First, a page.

The gap between the proportion of state and private school pupils entering higher education has widened since the introduction of £9,000 fees, according to government figures.
An estimated 62 per cent of those who studied A levels and equivalents in state schools at age 17 in 2011-12 progressed to higher education by age 19 in 2013-14, according to figures on widening participation in England published by the Department for Education on 3 August.
For independent school and college pupils, the estimated progression rate was 85 per cent.
The government trebled fees to £9,000 in 2012-13.
The proportion of state pupils entering higher education by age 19 stood at 67 per cent in 2011-12, fell to 66 per cent in 2012-13 and to 62 per cent in 2013-14.
The proportion of private school pupils entering higher education was static at 85 per cent over that period.
That meant that the participation gap between private and state pupils widened from 18 percentage points to 23 over that time.
The figures also show that 22 per cent of free school meal pupils aged 15 in 2009-10 entered higher education by age 19 in the 2013-14 academic year. That compared with 39 per cent of non-free school meal pupils who did so: a gap of 17 percentage points.
“The gap was 18 percentage points for the 2009-10 to 2011-12 cohorts and 17 percentage points for the 2012-13 cohort,” says the DfE analysis.
On the proportions of private and state pupils progressing to the “most selective” institutions, the figures say that 64 per cent of private school pupils did so by age 19 in 2013-14, compared with 23 per cent of those from state schools.
That gap between private and state pupils has risen from 39 percentage points in 2011-12 to 41 in 2013-14.
Pam Tatlow, chief executive of MillionPlus, the association of modern universities, said: “Despite the marginal decline in the number of students in receipt of free school meals progressing to higher education shown in [the] figures, we very much welcome the upward trend in the progression of these and other students to higher education.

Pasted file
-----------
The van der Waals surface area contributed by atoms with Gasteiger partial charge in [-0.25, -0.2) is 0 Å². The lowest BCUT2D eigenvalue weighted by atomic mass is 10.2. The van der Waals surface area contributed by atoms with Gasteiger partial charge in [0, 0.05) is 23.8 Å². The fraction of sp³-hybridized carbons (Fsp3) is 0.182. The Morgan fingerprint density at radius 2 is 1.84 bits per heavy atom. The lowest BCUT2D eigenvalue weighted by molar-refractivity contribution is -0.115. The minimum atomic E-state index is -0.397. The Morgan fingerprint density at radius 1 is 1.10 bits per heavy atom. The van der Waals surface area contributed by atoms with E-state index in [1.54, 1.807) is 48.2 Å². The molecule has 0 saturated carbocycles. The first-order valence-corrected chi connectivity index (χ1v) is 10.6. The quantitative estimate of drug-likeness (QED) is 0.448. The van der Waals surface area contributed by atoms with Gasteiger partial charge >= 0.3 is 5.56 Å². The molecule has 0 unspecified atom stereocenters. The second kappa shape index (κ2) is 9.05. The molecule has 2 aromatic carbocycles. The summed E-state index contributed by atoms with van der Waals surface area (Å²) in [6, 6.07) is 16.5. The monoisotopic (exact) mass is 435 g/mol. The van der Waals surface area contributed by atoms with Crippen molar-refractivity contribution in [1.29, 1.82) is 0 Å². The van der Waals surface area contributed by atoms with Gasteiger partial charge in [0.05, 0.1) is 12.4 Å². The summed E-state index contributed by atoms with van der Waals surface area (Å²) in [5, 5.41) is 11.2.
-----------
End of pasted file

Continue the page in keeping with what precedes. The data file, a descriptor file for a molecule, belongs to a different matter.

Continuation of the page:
“This progress would not have been possible without the contribution of modern universities to widening participation. The pace of change in the so-called selective universities remains both glacial and small in terms of the number of admissions of students from widening participation backgrounds. These figures confirm that modern universities are key to the achievement of the new prime minister’s ambitions to improve social mobility.”
Ms Tatlow suggested that the “current performance measure which links progression to the 30 most selective universities was introduced by [former education secretary] Michael Gove. As such, it is a fairly crude and reductive measure which undervalues the achievements of the overwhelming majority of students and schools as well as the universities to which these students progress.”
She said that the Department for Education should reconsider the way it measures social mobility.